Bones of Faerie

Bones of Faerie by Janni Lee Simner

15-year-old Liza lives in a world that recently survived a war between the human world and the world of Faerie.  Now the things in the human world have become strange, vines and trees have a taste for blood, corn and potatoes fight back when harvested.  Liza’s father has kept the entire village safe after the war, stamping out any sign of magic in the people who live there.  When Liza’s baby sister is born with the clear hair that is a sign of magic, her father takes the baby into the wild and leaves her to die.  After the baby’s death, Liza’s mother leaves the village, her death in the forest a certainty.  Now Liza is starting to notice signs of magic in herself.  She has visions in water and mirrors.  Fearing for her life and following her visions that show her mother alive, Liza flees into the wild.  She is joined by a boy from her village who has a magical secret of his own.  Liza must now learn the truth about the War and her magic for herself.

A stunning blend of apocalyptic fiction and faerie tale fantasy, this book is unique and fascinating.  The two divergent subjects work well together, blending to form a world that is strange yet familiar.  Because it is about Faerie and the real world, the book is able to talk frankly about the horrors and aftermath of all war. 

The characters are just as intriguing as the setting itself.  Liza is a contradiction both fearing magic and being able to wield it herself.  The  supporting characters have that same blend of the familiar and the surprising. 

I found this book nearly impossible to put down, caught up in Liza’s story and in the world itself.  Recommended to readers of Melissa Marr’s and Holly Black’s books.  Appropriate for ages 13-16.

Jerk, California

Jerk, California by Jonathan Friesen

Sam Carter has been bullied throughout his high school days because of his tics and outbursts that come from his Tourette’s Syndrome.  Unable to control his movements, except for very short periods, Sam is shunned by his stepfather, Bill.  Bill has told Sam many stories about his neglectful real father who womanized and drank and gave Sam his disorder through his faulty genes.  Now Sam is about to graduate from high school.  He has no prospects, no college dreams, nothing to look forward to.  It all starts to change when he agrees to work for George the Coot who used to be best friends with his real father.  As Sam learns the truth about his father, he discovers the truth about himself too.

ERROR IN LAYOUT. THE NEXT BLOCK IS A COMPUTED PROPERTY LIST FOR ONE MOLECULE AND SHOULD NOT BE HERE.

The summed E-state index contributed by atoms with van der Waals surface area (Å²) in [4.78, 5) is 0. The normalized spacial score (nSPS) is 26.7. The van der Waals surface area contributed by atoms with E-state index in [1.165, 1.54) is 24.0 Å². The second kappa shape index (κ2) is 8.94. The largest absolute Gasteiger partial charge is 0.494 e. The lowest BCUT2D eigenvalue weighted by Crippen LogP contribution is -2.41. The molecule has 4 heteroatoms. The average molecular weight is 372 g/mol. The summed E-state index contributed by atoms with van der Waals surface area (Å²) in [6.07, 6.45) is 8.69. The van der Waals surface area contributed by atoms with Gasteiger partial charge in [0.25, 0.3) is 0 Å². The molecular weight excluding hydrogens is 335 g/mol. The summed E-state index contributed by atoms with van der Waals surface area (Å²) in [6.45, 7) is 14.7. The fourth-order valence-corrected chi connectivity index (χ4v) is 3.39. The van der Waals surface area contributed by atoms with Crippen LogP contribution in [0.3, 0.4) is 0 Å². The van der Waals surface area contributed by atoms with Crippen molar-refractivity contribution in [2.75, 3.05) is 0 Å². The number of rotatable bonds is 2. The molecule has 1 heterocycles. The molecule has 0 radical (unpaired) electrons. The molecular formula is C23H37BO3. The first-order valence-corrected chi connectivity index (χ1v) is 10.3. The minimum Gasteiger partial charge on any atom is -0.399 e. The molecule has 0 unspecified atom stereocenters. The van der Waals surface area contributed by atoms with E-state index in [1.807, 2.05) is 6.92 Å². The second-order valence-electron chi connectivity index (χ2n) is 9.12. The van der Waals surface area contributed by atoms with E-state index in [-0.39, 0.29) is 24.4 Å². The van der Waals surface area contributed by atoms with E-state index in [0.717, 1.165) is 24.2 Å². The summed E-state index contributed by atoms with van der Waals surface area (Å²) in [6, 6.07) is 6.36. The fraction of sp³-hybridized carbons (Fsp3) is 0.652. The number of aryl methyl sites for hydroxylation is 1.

There is much to appreciate in this novel about identity, fathers, nature and nurture.  Friesen has created a protagonist who is a wonderful combination of damaged and heroic.  Sam is abused by life but unbroken.  He himself cannot see beyond his disorder, but others can show him the way.  He rises above over and over again, but doesn’t quite realize that he has done it.  Sam is a wonderful metaphor for life.

The Tourette’s Syndrome is not played up to TV talk show proportions.  It is an important and pivotal feature of the story and of Sam, but it is written honestly and plainly.  I also appreciated the thread of religion that runs through the book, becoming part of Sam’s journey as well.  It too is not overly done, just a subtle part of the quest Sam is on.

Highly recommended, this book well deserves the ALA Schneider Award which consistently awards books that are very special and worth finding.  A complex tale of self and family, this book will be enjoyed by teen readers who want deep reading without the darkness.  Appropriate for ages 14-17.